About five years ago my husband and I bought an old, decrepit house, and renovated it top to bottom. (My whole renovation story is here, if you want to see!) Part of that renovation included adding on an open kitchen that we outfitted with a semi-custom IKEA kitchen.
I loved designing my kitchen from scratch, and we saved a ton of money by doing most of the design and work ourselves. But let me tell you—when you go the DIY route, you do run the risk of missing details that can make a big difference. Here’s the biggest (yet surprising) mistake we made.
The centerpiece of my kitchen is a huge island with an equally huge sink in the center. As a recipe developer and cookbook author, dishes are just a central fact of life; and in such an open kitchen with no place to hide, I wanted a large sink for the mess. I could drop plates out of view and sweep pots and pans out of the way.
So I bought an enormous single-bowl sink that’s nearly three feet by two (it’s a Silgranit sink from Blanco). It’s deep, wide, and surprisingly quiet. No clinking or clashing of dishes and pans against ceramic or stainless steel. And it cleans up beautifully.
The sink, in case you are wondering, was not the biggest mistake; I adore it! The surprising problem and giant mistake we made came next: the faucet.
I chose a sleek yet budget-friendly faucet that was modern and unobtrusive. But I got it all wrong: You guys, I bought a bar faucet, not a sink faucet with enough depth for my giant sink.
See, I bought a faucet I liked the look of, but I didn’t consider the size. I have a deep sink, and the faucet’s neck was fairly shallow, about 5 inches from front to back. This means that we had to lean quite far into the sink to get our hands under the water.
My sleek (and way too skinny) faucet.
(Image credit: Faith Durand)
Okay, boo-hoo, you may be thinking—what a nit-picky problem. Come on. Small potatoes! But this is where you’d be wrong. We spend hours every week doing dishes and as my husband and I are both short, we had to lean in too much. I would find my back aching almost immediately and, after a half-hour of doing dishes, the bad juju (ergonomically speaking) was pronounced.
It was also something that I just didn’t realize was even an option (a bar faucet? Oops?!) and wouldn’t have thought to look at the neck depth of a faucet. Matching a sink to a faucet is just one of those small yet significant details that mount up in a kitchen renovation — but it’s one that had surprisingly dramatic effects.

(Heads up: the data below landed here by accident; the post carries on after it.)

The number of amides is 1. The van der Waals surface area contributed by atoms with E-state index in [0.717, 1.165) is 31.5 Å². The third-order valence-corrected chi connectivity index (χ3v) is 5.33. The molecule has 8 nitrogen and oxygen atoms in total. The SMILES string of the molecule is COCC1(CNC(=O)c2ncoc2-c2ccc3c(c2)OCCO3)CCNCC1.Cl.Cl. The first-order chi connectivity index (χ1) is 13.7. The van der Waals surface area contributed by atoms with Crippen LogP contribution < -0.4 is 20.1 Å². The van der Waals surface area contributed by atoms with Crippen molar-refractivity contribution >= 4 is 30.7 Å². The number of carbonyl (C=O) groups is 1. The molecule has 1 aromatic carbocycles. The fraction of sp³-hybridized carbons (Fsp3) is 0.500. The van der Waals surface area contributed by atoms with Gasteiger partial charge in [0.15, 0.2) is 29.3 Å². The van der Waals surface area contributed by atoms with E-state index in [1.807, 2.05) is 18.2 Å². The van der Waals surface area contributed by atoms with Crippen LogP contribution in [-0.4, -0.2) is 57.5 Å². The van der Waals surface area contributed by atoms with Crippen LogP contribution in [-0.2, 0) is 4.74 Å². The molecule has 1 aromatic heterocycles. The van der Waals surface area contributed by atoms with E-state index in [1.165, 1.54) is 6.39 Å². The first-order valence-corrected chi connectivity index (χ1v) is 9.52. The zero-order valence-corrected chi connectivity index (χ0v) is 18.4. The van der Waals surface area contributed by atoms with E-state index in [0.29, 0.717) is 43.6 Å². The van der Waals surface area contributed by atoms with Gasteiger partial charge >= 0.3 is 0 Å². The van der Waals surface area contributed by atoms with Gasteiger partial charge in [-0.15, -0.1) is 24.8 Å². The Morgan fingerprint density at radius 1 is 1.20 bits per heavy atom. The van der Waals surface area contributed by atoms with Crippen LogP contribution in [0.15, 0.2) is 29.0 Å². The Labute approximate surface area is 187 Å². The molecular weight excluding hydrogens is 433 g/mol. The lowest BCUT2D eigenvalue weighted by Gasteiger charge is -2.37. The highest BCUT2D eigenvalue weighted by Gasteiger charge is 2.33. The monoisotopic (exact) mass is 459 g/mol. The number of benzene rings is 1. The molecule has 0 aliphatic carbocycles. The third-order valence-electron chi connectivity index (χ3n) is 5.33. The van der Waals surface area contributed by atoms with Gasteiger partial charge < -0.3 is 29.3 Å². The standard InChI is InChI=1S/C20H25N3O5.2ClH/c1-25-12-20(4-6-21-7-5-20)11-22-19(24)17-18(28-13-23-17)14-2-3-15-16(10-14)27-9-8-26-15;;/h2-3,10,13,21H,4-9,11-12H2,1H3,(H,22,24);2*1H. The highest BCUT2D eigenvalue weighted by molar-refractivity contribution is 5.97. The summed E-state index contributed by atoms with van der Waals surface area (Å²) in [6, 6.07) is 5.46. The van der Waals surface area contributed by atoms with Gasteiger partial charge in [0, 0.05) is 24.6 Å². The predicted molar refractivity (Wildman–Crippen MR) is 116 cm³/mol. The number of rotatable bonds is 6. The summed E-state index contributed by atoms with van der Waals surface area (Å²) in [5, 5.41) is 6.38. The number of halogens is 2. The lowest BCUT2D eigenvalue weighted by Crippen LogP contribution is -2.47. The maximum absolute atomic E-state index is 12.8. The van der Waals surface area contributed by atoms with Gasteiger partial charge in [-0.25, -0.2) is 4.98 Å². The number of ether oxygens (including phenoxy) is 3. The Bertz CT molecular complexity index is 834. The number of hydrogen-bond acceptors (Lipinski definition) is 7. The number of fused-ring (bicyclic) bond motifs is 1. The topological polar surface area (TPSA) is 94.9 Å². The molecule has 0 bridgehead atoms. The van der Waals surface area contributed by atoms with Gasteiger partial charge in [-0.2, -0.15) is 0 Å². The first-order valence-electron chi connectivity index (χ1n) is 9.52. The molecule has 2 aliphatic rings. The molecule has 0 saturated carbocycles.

When to Consult a Kitchen Designer
I talked to Susan Serra, a kitchen designer whose work I have long admired for its aesthetics and livability, about this issue of teeny details in kitchen renovations. I was having some regret about not having my renovation looked over by someone with more knowledge and experience. “Here’s the thing,” Susan told me, “you do a kitchen once, maybe twice in your life. It has to be right.” True!
She explained something I didn’t realize when I was doing my own renovation, which is that a kitchen designer doesn’t have to cost thousands of dollars. Many designers are offering more personalized services, customized to budget. “Kitchen design pros today offer a wide range of services, from hourly consultations to e-design to traditional full service kitchen design. Even if you’re spending $10,000 or less on your renovation, soup to nuts, why not hire a top kitchen specialist for an hour or two?”
Susan herself offers a very budget-friendly e-design consulting fee to look over plans and answer questions. I certainly wish I would have taken advantage of something like that to get the tiniest details right. As Susan said to me, “Spending a couple of hundred dollars, even just for a consultation, may equal 2% of your budget but the return can truly be life-enhancing.”
A much better faucet. Mistake fixed!
(Image credit: Faith Durand)
A Happy Ending for My Kitchen Mistake
I lived with my kitchen mistake for far too long. Between my slow realization that it was even problematic and then feeling uncertain what kind of faucet to fix the problem (and having two kids somewhere there in between!) we lived with this bad faucet for five years!
But finally this spring, we invested in a new faucet with a spray feature and the proper depth of neck: this one is almost double the depth of the bar faucet at 9 inches front to back. (Here’s the one we got—a sleek Grohe faucet at a very decent price.) It’s so much better and I can stand at my sink and do dishes without getting a sore back.
So, I hope you learn from my lessons: Giant sinks are the best; DIY design is lovely, but get some advice from a pro if you can; and always, always, do a little research on your beautiful modern faucets before installing them.